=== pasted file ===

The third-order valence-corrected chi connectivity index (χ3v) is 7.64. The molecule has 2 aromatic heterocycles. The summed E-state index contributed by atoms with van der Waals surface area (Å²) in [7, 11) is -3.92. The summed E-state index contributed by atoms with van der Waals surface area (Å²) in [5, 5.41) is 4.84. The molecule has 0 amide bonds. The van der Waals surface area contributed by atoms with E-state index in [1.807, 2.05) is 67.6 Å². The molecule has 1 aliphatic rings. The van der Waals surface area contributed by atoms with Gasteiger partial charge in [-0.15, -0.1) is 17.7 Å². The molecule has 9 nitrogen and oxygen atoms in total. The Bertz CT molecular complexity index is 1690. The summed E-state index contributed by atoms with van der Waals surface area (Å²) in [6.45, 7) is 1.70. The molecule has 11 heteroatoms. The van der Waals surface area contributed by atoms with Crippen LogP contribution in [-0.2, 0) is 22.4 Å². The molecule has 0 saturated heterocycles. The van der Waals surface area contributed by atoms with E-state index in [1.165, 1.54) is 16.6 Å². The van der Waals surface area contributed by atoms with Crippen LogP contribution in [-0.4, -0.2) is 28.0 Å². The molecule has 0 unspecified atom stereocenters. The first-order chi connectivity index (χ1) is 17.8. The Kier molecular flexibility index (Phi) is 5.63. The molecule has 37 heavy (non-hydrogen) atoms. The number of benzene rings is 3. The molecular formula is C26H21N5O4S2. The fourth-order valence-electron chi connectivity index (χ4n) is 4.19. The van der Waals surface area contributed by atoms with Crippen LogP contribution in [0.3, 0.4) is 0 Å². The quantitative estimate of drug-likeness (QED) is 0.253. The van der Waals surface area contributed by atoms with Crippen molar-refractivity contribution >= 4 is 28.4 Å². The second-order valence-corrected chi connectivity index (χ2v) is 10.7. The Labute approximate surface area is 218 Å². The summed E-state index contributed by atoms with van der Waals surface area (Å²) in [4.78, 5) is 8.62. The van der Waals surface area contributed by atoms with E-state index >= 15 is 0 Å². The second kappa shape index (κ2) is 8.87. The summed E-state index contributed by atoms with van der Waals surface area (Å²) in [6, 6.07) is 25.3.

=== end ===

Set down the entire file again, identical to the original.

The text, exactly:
The third-order valence-corrected chi connectivity index (χ3v) is 7.64. The molecule has 2 aromatic heterocycles. The summed E-state index contributed by atoms with van der Waals surface area (Å²) in [7, 11) is -3.92. The summed E-state index contributed by atoms with van der Waals surface area (Å²) in [5, 5.41) is 4.84. The molecule has 0 amide bonds. The van der Waals surface area contributed by atoms with E-state index in [1.807, 2.05) is 67.6 Å². The molecule has 1 aliphatic rings. The van der Waals surface area contributed by atoms with Gasteiger partial charge in [-0.15, -0.1) is 17.7 Å². The molecule has 9 nitrogen and oxygen atoms in total. The Bertz CT molecular complexity index is 1690. The summed E-state index contributed by atoms with van der Waals surface area (Å²) in [6.45, 7) is 1.70. The molecule has 11 heteroatoms. The van der Waals surface area contributed by atoms with Crippen LogP contribution in [-0.2, 0) is 22.4 Å². The molecule has 0 saturated heterocycles. The van der Waals surface area contributed by atoms with E-state index in [1.165, 1.54) is 16.6 Å². The van der Waals surface area contributed by atoms with Crippen LogP contribution in [-0.4, -0.2) is 28.0 Å². The molecule has 0 unspecified atom stereocenters. The first-order chi connectivity index (χ1) is 17.8. The Kier molecular flexibility index (Phi) is 5.63. The molecule has 37 heavy (non-hydrogen) atoms. The number of benzene rings is 3. The molecular formula is C26H21N5O4S2. The fourth-order valence-electron chi connectivity index (χ4n) is 4.19. The van der Waals surface area contributed by atoms with Crippen LogP contribution in [0.3, 0.4) is 0 Å². The quantitative estimate of drug-likeness (QED) is 0.253. The van der Waals surface area contributed by atoms with Crippen molar-refractivity contribution >= 4 is 28.4 Å². The second-order valence-corrected chi connectivity index (χ2v) is 10.7. The Labute approximate surface area is 218 Å². The summed E-state index contributed by atoms with van der Waals surface area (Å²) in [4.78, 5) is 8.62. The van der Waals surface area contributed by atoms with E-state index >= 15 is 0 Å². The second kappa shape index (κ2) is 8.87. The summed E-state index contributed by atoms with van der Waals surface area (Å²) in [6, 6.07) is 25.3.